Derek Carr is cursed. Or unlucky. Take your pick.
Either way, his broken back (fractured transverse process) incurred in Denver Sunday means the Oakland Raiders have to re-re-reinvent themselves in time to re-re-re-reinvent themselves when he returns in two to six weeks.
The Raiders were struggling to relocate the offense with which they hammered Tennessee and then the New York Jets before Carr went down under the weight of Shelby Harris and left the game. Now, the Raiders, who collapsed without him in the final week of the regular season and the playoff game in Houston, have to avoid recreating that little tableau if they don’t want to fall out of touch with Kansas City or Denver, let alone the army of other AFC teams who are currently 2-2.
If this seems like early for panic, well, it is if he only misses two weeks and then comes back whole. If it’s six weeks, a season that began with such grandiose expectations could well be lost. And given the time frame by which they will soon be the former Oakland Raiders, a lost year is borderline catastrophic for the most put-upon sporting city in the United States.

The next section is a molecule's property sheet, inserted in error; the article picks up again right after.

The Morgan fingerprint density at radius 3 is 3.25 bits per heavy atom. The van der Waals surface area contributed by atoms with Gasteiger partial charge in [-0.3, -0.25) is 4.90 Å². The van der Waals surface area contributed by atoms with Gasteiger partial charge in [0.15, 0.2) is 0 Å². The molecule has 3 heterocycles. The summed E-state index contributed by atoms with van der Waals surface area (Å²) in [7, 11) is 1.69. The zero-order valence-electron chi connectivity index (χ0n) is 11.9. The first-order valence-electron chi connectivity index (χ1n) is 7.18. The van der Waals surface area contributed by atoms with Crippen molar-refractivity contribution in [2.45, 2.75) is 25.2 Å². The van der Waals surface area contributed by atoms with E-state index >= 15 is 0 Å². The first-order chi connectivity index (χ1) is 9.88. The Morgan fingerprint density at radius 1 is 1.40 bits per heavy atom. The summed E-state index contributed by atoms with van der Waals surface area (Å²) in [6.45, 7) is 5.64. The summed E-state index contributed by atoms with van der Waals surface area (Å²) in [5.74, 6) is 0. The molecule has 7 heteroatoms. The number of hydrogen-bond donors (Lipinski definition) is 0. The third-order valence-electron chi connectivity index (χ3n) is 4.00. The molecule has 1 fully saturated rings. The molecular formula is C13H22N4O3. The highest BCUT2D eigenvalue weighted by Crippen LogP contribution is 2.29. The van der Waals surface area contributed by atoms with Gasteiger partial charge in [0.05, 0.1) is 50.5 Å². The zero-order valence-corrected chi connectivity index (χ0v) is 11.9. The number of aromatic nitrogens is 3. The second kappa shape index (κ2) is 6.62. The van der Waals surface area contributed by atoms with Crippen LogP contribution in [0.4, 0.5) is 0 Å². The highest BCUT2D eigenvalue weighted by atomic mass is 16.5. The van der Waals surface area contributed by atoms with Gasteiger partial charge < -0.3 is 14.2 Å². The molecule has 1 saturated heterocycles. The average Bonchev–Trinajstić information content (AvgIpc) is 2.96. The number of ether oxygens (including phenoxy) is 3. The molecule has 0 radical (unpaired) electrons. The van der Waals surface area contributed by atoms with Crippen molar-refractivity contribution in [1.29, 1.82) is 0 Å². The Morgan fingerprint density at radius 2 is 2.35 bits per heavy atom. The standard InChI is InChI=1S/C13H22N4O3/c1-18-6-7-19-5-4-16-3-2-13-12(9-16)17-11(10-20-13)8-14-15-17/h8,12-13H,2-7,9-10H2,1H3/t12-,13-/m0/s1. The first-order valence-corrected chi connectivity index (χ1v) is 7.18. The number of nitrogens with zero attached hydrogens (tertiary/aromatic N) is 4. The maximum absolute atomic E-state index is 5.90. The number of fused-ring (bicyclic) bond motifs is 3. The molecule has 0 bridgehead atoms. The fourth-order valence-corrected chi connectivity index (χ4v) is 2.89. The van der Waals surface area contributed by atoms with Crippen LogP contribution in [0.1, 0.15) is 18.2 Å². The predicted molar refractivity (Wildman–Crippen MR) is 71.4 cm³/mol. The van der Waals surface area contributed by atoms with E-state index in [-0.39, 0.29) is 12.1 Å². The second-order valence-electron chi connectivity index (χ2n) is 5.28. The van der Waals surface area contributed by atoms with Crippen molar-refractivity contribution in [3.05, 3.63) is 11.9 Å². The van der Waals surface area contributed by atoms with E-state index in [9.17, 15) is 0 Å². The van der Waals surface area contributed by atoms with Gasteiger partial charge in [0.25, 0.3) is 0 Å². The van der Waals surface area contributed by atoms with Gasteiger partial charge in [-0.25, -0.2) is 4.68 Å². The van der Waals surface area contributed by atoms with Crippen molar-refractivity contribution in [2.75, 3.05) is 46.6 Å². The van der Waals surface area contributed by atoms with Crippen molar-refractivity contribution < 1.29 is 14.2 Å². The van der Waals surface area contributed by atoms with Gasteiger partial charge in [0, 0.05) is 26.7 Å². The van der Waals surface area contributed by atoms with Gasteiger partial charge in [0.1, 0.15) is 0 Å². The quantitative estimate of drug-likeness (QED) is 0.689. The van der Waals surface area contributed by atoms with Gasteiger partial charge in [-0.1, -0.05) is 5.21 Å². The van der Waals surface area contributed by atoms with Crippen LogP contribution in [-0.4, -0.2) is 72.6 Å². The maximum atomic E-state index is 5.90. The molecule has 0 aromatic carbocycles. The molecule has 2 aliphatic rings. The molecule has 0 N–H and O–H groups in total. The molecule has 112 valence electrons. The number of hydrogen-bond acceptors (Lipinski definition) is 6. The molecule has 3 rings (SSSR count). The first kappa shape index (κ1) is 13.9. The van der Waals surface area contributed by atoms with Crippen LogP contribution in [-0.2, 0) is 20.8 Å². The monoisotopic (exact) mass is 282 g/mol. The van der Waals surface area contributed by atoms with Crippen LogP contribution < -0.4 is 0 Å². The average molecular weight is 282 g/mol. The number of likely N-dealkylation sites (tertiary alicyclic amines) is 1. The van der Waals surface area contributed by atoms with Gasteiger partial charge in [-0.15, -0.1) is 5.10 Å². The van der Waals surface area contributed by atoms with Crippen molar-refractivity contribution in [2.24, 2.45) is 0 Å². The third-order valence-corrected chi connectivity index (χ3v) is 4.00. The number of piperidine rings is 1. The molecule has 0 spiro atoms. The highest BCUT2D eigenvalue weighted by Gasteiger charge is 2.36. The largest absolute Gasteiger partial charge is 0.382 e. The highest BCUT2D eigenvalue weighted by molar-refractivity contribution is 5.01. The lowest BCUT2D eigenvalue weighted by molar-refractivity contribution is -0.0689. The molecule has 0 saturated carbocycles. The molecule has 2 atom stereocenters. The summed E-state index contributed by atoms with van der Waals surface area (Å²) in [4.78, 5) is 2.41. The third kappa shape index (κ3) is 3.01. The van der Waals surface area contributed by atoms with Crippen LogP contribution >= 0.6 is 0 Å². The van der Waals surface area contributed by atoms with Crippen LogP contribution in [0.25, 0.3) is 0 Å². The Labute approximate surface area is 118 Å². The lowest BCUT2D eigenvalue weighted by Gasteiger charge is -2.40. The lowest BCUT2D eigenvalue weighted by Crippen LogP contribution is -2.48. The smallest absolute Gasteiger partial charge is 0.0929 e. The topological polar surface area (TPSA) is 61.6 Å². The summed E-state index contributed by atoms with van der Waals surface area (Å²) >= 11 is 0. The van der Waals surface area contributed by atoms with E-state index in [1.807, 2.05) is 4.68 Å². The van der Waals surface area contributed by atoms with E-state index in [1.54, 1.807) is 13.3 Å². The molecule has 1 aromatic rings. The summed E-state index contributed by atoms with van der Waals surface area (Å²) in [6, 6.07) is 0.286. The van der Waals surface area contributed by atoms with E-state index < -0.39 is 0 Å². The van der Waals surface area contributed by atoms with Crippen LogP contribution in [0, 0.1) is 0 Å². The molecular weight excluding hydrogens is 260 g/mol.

Such is the nature of football, though. Dreams die in fiery wrecks, and glory is averted in the most hideous of ways.
Of course, the Raiders may try to optimism their way through this, both through talking up backup E.J. Manuel and saying Carr is “right around the corner health-wise,” although the code phrase “back spasms” is never a good sign. That said, Jack Del Rio tried to fib his way through Carr’s injury when fibbing wasn’t really tactically beneficial, so he’ll understand if we don’t take his word alone.
Del Rio’s credibility is a small issue, though. Carr’s vertebrae are not, and the length of time it takes him to heal is the length of time when despair will linger over the Swords Through The Head. After all, there’s a template for this, and it is still fresh, even raw, in their minds.
Oh, and Merry Christmas.